A Boy and His Fish

A Boy and His Fish



Tino died.

My boy cried hard from the gut, curled in a ball in my lap, tears streaming velvet cheeks. When the words finally came, he squeaked out, “I just wish I could have been there with him.”

He just wanted to be there with him.

The 8-year-old goldfish entered this boy’s life when he was just a one-year-old toddler perched on a stool tracing the fish’s movement on the glass with his tiny finger. The fish grew and grew alongside the boy.

By the glow of the light from Tino’s tank, sitting on the dresser next to his bed, the boy worked through most of his life’s lessons. The fish swam steadily through the sleep battles of toddlerhood, the night terrors of the sensory years, bad dreams, heavy losses and hard goodbyes. Impressing visitors with his enormity (we’re talking mega avocado with fins – huge), he was there for the celebrations, the sleepovers, the sillies and sat bedside while downloading a day’s events together, slipping into the final calm moments before sleep.

“Mama, I can’t sleep.”

“Roll over and watch Tino, Babe. Let him swim you there.”

The trickling water passing through the filter and the gliding pattern of that big sparkling fish moving through the water smoothed the edges off of the things that hurt most.

My guts clenched in anticipation of sharing this news with a heart I knew would crack wide open. I didn’t want to share this news. I didn’t want to say goodbye. To anyone or anything else. While the kids were at school, I dug a hole in partially frozen ground in anticipation of a fishy funeral, a bit pissed off. We’ve weathered what feels like a relentless string of transitions and changes. I wanted a break. I longed for the illusive lull between waves. The act of shoveling pushed this poison from my pores and I paused to breathe again. Keep moving forward…

I moved through the day thinking about loss – grief, free of qualification or criteria or rank validating its presence or impact. I thought about the idea that someone, something touched your life in a way that brought joy or growth or purpose and now they are missing.

I revisit the process of moving through grief, on from the present comfort of the very thing that you let IN with all your being, one that became a part of your identity or construct. That a fish, a dog, a person – they’re all Life. There was an invitation to give yourself to someone and you did. You were rewarded by love in return.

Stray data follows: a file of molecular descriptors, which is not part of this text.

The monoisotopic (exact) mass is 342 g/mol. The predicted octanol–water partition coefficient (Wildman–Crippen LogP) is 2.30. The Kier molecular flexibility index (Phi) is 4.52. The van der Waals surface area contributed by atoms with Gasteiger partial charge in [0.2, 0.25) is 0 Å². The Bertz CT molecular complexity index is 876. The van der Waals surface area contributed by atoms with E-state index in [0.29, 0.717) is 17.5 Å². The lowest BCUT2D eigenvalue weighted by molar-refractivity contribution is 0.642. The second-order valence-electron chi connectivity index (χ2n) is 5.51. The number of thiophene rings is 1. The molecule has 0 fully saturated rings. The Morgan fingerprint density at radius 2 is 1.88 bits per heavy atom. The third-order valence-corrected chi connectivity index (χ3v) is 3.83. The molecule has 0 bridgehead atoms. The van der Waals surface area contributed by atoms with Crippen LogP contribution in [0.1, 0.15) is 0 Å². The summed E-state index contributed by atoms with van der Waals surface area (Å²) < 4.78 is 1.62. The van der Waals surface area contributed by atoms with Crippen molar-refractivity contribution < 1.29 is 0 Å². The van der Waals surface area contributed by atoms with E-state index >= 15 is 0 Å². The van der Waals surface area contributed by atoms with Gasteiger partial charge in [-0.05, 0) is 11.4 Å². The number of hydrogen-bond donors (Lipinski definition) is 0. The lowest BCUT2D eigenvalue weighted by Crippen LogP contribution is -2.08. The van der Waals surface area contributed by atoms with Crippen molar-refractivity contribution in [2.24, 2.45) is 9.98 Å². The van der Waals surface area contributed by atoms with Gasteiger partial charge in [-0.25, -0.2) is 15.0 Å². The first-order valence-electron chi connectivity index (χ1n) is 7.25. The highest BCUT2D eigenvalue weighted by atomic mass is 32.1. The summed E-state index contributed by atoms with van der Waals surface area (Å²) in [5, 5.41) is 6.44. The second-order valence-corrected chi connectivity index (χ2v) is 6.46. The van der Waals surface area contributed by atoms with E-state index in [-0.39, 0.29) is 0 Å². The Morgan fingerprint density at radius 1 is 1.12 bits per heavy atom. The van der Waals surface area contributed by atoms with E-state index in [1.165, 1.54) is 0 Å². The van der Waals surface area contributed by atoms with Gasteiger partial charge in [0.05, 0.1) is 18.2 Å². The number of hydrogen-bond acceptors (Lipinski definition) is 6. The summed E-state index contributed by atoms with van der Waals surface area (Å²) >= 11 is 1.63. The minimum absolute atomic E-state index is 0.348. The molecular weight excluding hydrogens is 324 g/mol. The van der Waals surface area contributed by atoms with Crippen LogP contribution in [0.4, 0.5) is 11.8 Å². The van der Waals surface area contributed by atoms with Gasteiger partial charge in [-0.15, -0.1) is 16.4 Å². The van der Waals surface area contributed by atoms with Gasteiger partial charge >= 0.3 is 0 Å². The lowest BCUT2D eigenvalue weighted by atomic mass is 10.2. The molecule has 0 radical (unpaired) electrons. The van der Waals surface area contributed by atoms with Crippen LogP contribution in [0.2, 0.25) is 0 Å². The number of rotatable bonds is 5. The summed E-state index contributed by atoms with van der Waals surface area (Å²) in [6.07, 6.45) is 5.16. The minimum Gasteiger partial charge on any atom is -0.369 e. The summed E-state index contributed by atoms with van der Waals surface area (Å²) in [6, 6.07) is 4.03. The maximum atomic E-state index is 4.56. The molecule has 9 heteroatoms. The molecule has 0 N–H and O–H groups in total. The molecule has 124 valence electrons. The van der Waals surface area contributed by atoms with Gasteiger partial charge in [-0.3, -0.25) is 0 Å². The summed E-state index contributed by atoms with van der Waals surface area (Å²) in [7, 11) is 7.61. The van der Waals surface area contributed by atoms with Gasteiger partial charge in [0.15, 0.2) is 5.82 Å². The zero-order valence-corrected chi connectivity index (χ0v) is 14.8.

The fish was the receiver of the love that boy practiced giving other beings. I am imprinted by the beautiful ways in which he instinctually wanted to honor that life.

Intent upon showing these babes life – real life full of the colorful bursts and tattered scraps – and to absorb our experiences with all of our senses, I invited them to engage with Tino one last time. We laid his big body on a scrap of soft cloth that my little guy insisted upon cutting from one of his blankets. We moved his delicate, articulated fins, marveling their architechture, and touched his metallic scales before wrapping him up for rest in a small box. Little Lady wrote a sweet note that we tucked inside and my guy inscribed the top with his goodbye.

We decided we loved him well. And he loved us right back. His time in this body has been well served. He’s got other business to handle now and the mystery of exactly what that is keeps us thinking, growing.

Tino will rest under the climbing tree that these two babes grew up in. Taking a new shape each year, weathering storms, supporting climbing bodies and sheltering new pets, the tree fosters life. And death is a part of life. Tears and a fresh coat of snow seal our goodbye.

Sweet boy, I can’t take this feeling away. I wouldn’t even if I could. The beautiful privilege to have loved so greatly that such a loss changes you will expand your capacity to love, to honor. Never avoid loving at the risk of loss.

I can only offer you your favorite tacos, a shoulder to catch your tears and our tandem breath in tight embrace. We have been through much together. Our conversations have both challenged and healed me. I hope I’ve provided you the same.

I write to process. I write to remember. I write for village. I write so that one day, my children may know where they’re from. If words move you, share them…

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